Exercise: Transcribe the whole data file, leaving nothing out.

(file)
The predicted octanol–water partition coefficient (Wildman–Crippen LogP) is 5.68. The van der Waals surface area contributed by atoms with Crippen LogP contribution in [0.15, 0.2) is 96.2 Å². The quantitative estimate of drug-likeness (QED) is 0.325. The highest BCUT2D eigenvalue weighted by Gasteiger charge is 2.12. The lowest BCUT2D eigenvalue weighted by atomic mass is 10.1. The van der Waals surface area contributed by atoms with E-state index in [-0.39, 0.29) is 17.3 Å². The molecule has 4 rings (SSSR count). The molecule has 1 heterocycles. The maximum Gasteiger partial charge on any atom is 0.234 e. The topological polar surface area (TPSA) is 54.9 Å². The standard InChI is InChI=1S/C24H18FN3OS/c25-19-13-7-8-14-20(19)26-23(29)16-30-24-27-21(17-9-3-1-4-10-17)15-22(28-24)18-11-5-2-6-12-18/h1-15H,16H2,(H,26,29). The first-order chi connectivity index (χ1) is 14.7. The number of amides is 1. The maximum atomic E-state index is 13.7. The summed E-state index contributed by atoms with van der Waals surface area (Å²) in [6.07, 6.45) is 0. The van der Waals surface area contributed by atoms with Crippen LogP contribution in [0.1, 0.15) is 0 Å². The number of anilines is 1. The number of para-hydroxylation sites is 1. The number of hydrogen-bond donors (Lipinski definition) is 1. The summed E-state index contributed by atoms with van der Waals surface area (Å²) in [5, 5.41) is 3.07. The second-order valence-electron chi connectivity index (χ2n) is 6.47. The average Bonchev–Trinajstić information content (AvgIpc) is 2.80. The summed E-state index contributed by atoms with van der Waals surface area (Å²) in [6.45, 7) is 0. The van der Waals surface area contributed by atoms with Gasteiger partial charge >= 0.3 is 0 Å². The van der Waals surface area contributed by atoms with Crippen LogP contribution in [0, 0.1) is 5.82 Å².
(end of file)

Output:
The predicted octanol–water partition coefficient (Wildman–Crippen LogP) is 5.68. The van der Waals surface area contributed by atoms with Crippen LogP contribution in [0.15, 0.2) is 96.2 Å². The quantitative estimate of drug-likeness (QED) is 0.325. The highest BCUT2D eigenvalue weighted by Gasteiger charge is 2.12. The lowest BCUT2D eigenvalue weighted by atomic mass is 10.1. The van der Waals surface area contributed by atoms with E-state index in [-0.39, 0.29) is 17.3 Å². The molecule has 4 rings (SSSR count). The molecule has 1 heterocycles. The maximum Gasteiger partial charge on any atom is 0.234 e. The topological polar surface area (TPSA) is 54.9 Å². The standard InChI is InChI=1S/C24H18FN3OS/c25-19-13-7-8-14-20(19)26-23(29)16-30-24-27-21(17-9-3-1-4-10-17)15-22(28-24)18-11-5-2-6-12-18/h1-15H,16H2,(H,26,29). The first-order chi connectivity index (χ1) is 14.7. The number of amides is 1. The maximum atomic E-state index is 13.7. The summed E-state index contributed by atoms with van der Waals surface area (Å²) in [6.07, 6.45) is 0. The van der Waals surface area contributed by atoms with Crippen LogP contribution in [0.1, 0.15) is 0 Å². The number of anilines is 1. The number of para-hydroxylation sites is 1. The number of hydrogen-bond donors (Lipinski definition) is 1. The summed E-state index contributed by atoms with van der Waals surface area (Å²) in [5, 5.41) is 3.07. The second-order valence-electron chi connectivity index (χ2n) is 6.47. The average Bonchev–Trinajstić information content (AvgIpc) is 2.80. The summed E-state index contributed by atoms with van der Waals surface area (Å²) in [6.45, 7) is 0. The van der Waals surface area contributed by atoms with Gasteiger partial charge >= 0.3 is 0 Å². The van der Waals surface area contributed by atoms with Crippen LogP contribution in [0, 0.1) is 5.82 Å².